Donald Trump returns to the old Republican ways
(Photo by SAUL LOEB / AFP)

Indians have long experienced both anti-immigrant sentiment in the United States (for which Donald Trump is usually blamed nowadays) and the practice of welcoming them, as illustrated by the cases of two early pioneers, Bhagat Singh Thind and Dalip Singh Saund. The explosion of refugee travel worldwide is leading to drawbridges being pulled up and the election to power of racially exclusive national governments but the two trends have always co-existed in the US.

Thind was a Sikh who entered the US in 1913, served with the American forces in World War I, and made history by petitioning for citizenship on the grounds that he was "a descendant of the Aryans of India, belonging to the Caucasian race (and, therefore) white..." The courts ruled he might be Aryan but wasn’t white as the term was popularly understood. Amritsar-born Saund’s experience was altogether different. Arriving at the notorious Ellis Island after travelling steerage from Southampton to New York in 1919, he waited heart in mouth in the queue when a police inspector took him out of the line, had his papers stamped, shook his hand, and told him proudly, "You are now a free man in a free country!" The policeman also reassuringly whispered to the young immigrant that there was no CID (British India's dreaded Criminal Intelligence Department) to shadow him in the US.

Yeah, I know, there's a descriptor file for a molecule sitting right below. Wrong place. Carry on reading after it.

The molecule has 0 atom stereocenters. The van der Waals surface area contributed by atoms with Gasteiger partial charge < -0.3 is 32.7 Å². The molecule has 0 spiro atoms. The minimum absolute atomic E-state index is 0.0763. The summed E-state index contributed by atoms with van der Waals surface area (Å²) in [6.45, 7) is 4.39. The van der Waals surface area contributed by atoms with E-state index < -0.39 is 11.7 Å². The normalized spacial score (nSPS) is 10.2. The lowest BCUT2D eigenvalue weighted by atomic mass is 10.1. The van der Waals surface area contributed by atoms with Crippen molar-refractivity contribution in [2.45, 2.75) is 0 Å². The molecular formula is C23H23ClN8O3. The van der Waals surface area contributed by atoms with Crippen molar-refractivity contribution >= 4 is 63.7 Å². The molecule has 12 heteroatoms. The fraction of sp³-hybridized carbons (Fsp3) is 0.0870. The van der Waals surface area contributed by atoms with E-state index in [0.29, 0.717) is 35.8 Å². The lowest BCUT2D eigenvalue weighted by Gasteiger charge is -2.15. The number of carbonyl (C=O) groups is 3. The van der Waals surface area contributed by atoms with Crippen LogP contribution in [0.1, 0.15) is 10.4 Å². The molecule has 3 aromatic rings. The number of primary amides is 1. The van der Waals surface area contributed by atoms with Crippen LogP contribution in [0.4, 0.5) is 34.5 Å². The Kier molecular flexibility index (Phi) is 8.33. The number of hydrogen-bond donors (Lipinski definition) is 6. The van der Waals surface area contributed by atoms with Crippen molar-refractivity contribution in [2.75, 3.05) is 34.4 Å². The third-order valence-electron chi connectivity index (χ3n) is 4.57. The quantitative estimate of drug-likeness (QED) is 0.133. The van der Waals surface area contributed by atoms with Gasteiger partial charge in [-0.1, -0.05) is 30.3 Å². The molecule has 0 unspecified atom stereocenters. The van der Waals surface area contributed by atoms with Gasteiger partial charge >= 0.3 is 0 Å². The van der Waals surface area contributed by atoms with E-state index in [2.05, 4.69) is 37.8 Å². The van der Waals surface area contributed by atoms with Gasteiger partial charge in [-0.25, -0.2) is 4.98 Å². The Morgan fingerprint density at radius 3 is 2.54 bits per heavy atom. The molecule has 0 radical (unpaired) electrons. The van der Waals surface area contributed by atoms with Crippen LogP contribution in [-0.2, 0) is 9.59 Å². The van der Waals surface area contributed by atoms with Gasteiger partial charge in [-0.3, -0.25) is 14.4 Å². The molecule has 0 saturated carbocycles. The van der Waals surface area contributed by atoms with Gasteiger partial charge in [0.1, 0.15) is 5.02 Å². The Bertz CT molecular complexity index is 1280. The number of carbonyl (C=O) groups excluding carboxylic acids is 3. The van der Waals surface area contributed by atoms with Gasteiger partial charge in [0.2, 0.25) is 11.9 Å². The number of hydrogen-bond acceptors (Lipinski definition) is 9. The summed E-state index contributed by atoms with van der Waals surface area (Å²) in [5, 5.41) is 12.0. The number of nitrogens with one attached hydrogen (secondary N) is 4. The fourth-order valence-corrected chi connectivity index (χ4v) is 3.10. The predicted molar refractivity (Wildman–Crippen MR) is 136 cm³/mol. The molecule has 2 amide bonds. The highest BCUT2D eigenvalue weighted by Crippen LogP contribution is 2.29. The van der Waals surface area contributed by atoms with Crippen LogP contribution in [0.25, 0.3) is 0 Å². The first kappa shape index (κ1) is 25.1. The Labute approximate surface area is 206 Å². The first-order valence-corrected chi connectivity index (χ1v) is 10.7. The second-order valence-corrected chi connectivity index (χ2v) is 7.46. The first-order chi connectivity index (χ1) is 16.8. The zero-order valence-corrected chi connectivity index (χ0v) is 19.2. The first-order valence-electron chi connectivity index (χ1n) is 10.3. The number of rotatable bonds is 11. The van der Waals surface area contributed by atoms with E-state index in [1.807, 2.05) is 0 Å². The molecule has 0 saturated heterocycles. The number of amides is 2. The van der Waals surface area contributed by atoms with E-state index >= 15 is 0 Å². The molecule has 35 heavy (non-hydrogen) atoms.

Saund made his way to California and worked in a cotton-picking gang in Imperial Valley. He studied in his spare time, won a doctorate in mathematics from Berkeley with his thesis, "On functions associated with the elliptic cylinder”, became an American citizen in 1949, was elected a county judge in Westmorland in 1953, and to Congress on the Democratic ticket three years later–the first Indian to be so honoured. The achievement was additionally remarkable for he won from a normally Republican district, defeating a famous woman flier married to a wealthy industrialist. Also unusual for a novice, he was at once included in the House foreign affairs committee. According to Saund, 35 out of 45 US states had done away with segregation by 1957.

There were only 196 Indian immigrants between 1820 and 1870 when the number rose to 586. Some 6,000 Indian labourers went to the west coast between 1898 and 1914. Political refugees from the Ghadar party increased their ranks. The 1917 Immigration Act was weighted against Indians, and a 1923 decision of the US Supreme Court declared Indians ineligible for citizenship. It was not until 1965 that explicit national discrimination was abolished to attract scientists and engineers to develop an economy that the Vietnam war had galvanized. Lyndon Johnson's Great Society needed third world doctors. Gradually, Indians acquired money and position.

But the ups and downs continued. An old video of Ronald Reagan praising immigrants was doing the rounds online while tempers bubbled over Mr Trump’s derisive reference to four progressive Democratic women politicians-Alexandria Ocasio-Cortez, Rashida Tlaib, Ayanna Pressley and Ilhan Omar-who are not WASPs or White Anglo-Saxon Protestants. But the “melting pot” ideal was challenged long before Thind and Saund made history. The Alien and Sedition Acts that Congress passed as long ago as 1798 made it harder to become citizens and easier to kick out foreigners. It was unwise, explained one Congressman at the time, to “invite hordes of Wild Irishmen, nor the turbulent and disorderly of all the world, to come here with a view to distract our tranquility.”